The Southwestern Historical Quarterly, Volume 63, July 1959 - April, 1960 Page: 168
Southwestern Historical Quarterly
torical fact within a fictional framework, Mrs. Kirkland sees that
these two ingredients are well blended. Her handling of this
intricate mass of material, weaving it into a five hundred page
novel full of strong characterizations and vivid portrayals of
frontier existence, shows writing talent equal to her great energy
and imagination. Those who have previous knowledge of the
narrative's events, personalities, and geographical settings will be
impressed by her accuracy of detail, which obviously is the result
of long and careful research. Anyone wishing to do background
reading on her factual sources, as this reviewer did, will not only
recognize the writer's ability as an investigator, but will be re-
warded by an exciting sort of historical adventure.
Do not be put off by the title. This is a good book, and Elithe
Kirkland is a thoroughly accomplished writer.
In her introduction, she credits Dr. H. Bailey Carroll, director
of the Texas State Historical Association, and Dr. George W.
Salmon, Houston physician, with bringing about her first contact
with the Harriet Ames material. It is to be hoped that this trium-
virate of literary scout, impresario, and writer will continue their
creditable activities in the years to come.
Will Clayton: A Short Biography. By Ellen Clayton Garwood.
Austin (University of Texas Press), 1958. Pp. 164. Illustra-
With the Cold War now well into its second decade, we can
begin to view the continuing crisis with a sense of prespective.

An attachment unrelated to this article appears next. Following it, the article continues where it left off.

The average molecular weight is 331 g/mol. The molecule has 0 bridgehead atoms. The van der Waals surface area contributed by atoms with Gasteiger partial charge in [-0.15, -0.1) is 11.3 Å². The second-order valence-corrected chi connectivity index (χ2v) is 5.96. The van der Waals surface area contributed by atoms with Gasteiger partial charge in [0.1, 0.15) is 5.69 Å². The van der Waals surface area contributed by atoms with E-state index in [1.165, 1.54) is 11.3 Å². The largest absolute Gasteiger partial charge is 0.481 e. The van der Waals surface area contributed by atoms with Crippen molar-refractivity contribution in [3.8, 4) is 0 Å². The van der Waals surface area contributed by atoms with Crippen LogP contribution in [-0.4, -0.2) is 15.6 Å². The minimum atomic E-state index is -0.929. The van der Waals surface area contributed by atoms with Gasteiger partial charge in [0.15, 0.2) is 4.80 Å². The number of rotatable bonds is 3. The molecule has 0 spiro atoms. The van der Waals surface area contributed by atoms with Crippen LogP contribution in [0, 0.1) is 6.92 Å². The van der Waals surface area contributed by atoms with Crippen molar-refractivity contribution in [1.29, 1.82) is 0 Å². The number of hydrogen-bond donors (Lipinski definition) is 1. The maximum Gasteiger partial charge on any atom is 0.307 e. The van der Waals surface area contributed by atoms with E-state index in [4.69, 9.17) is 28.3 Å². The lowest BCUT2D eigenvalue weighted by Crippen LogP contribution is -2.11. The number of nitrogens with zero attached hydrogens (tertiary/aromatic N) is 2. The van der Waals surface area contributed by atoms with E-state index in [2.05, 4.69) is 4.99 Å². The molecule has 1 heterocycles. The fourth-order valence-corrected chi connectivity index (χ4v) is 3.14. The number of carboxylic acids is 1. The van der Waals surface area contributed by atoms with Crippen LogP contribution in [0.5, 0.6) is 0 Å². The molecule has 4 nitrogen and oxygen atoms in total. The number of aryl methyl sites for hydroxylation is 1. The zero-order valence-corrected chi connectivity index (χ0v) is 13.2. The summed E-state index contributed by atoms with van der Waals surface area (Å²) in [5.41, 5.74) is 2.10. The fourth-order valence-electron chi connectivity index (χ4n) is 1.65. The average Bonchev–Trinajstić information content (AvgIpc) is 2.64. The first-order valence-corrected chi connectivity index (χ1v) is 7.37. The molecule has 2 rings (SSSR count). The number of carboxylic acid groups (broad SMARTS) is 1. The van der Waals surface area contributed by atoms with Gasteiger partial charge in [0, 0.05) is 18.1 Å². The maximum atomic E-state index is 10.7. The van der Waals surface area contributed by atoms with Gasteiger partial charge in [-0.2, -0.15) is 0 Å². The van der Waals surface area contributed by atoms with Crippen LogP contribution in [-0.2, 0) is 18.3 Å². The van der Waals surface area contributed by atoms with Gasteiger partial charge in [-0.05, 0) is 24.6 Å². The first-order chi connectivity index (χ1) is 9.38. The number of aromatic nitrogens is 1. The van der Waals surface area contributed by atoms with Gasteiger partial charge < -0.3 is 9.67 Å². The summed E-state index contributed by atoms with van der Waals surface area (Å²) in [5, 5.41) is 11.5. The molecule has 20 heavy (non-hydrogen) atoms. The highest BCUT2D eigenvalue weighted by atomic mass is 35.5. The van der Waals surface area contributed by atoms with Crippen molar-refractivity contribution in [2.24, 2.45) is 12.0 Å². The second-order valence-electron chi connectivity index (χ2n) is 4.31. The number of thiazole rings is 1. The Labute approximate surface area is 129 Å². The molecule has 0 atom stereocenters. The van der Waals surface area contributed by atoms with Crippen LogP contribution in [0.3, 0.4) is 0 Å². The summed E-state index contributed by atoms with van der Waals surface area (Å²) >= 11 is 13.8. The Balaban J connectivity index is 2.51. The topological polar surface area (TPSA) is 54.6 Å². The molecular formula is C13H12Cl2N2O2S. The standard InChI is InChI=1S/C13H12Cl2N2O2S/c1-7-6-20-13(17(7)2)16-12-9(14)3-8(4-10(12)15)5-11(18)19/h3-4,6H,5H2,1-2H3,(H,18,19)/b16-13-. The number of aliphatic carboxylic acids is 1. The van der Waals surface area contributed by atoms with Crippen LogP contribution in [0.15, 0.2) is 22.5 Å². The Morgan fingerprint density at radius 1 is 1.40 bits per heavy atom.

The dramatic episodes-the Berlin blockade, the Korean War,
the Suez debacle-remain as significant landmarks, but beneath
the surface the long-run decisions and policies become more ap-
parent. For American policy, the most crucial decision came in
1947 when the United States developed the Marshall Plan to
stimulate the economic recovery of Europe. From that action has
flowed the one shining success of American diplomacy in the Cold
War-the creation of a vigorous Western Europe firmly opposed
to Soviet expansion.
In the biography of her father, Mrs. Garwood reveals the cre-
ative role played by Will Clayton in the evolution of the Marshall
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Texas State Historical Association. The Southwestern Historical Quarterly, Volume 63, July 1959 - April, 1960, periodical, 1960; Austin, Texas. (texashistory.unt.edu/ark:/67531/metapth101186/m1/206/ocr/: accessed December 6, 2016), University of North Texas Libraries, The Portal to Texas History, texashistory.unt.edu; crediting Texas State Historical Association.